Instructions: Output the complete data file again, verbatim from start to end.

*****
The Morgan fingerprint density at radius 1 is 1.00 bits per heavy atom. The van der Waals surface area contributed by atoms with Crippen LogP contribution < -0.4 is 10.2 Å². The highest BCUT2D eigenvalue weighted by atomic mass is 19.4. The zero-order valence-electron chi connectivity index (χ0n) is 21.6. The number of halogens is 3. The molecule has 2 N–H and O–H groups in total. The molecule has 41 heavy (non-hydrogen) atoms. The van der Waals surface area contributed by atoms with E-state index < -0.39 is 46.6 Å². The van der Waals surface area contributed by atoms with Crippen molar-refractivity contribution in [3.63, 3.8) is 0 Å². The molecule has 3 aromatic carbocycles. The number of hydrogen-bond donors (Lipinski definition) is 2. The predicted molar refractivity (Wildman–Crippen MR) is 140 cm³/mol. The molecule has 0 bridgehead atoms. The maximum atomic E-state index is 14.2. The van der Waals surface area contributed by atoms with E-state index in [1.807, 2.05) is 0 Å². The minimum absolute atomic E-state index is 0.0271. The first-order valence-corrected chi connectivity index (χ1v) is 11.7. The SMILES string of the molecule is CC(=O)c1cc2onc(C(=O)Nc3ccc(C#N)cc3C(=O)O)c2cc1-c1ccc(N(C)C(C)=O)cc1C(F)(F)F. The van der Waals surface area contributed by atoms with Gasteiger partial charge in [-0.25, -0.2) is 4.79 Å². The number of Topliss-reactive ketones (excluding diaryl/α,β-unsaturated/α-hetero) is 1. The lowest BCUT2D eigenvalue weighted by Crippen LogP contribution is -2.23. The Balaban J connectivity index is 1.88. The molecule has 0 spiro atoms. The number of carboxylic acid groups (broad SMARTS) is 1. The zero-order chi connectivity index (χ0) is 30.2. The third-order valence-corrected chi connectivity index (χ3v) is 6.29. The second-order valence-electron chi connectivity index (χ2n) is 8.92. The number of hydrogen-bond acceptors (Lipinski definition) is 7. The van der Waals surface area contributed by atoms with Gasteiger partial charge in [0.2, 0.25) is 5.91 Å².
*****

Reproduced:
The Morgan fingerprint density at radius 1 is 1.00 bits per heavy atom. The van der Waals surface area contributed by atoms with Crippen LogP contribution < -0.4 is 10.2 Å². The highest BCUT2D eigenvalue weighted by atomic mass is 19.4. The zero-order valence-electron chi connectivity index (χ0n) is 21.6. The number of halogens is 3. The molecule has 2 N–H and O–H groups in total. The molecule has 41 heavy (non-hydrogen) atoms. The van der Waals surface area contributed by atoms with E-state index < -0.39 is 46.6 Å². The van der Waals surface area contributed by atoms with Crippen molar-refractivity contribution in [3.63, 3.8) is 0 Å². The molecule has 3 aromatic carbocycles. The number of hydrogen-bond donors (Lipinski definition) is 2. The predicted molar refractivity (Wildman–Crippen MR) is 140 cm³/mol. The molecule has 0 bridgehead atoms. The maximum atomic E-state index is 14.2. The van der Waals surface area contributed by atoms with E-state index in [1.807, 2.05) is 0 Å². The minimum absolute atomic E-state index is 0.0271. The first-order valence-corrected chi connectivity index (χ1v) is 11.7. The SMILES string of the molecule is CC(=O)c1cc2onc(C(=O)Nc3ccc(C#N)cc3C(=O)O)c2cc1-c1ccc(N(C)C(C)=O)cc1C(F)(F)F. The van der Waals surface area contributed by atoms with Gasteiger partial charge in [-0.25, -0.2) is 4.79 Å². The number of Topliss-reactive ketones (excluding diaryl/α,β-unsaturated/α-hetero) is 1. The lowest BCUT2D eigenvalue weighted by Crippen LogP contribution is -2.23. The Balaban J connectivity index is 1.88. The molecule has 0 spiro atoms. The number of carboxylic acid groups (broad SMARTS) is 1. The zero-order chi connectivity index (χ0) is 30.2. The third-order valence-corrected chi connectivity index (χ3v) is 6.29. The second-order valence-electron chi connectivity index (χ2n) is 8.92. The number of hydrogen-bond acceptors (Lipinski definition) is 7. The van der Waals surface area contributed by atoms with Gasteiger partial charge in [0.2, 0.25) is 5.91 Å².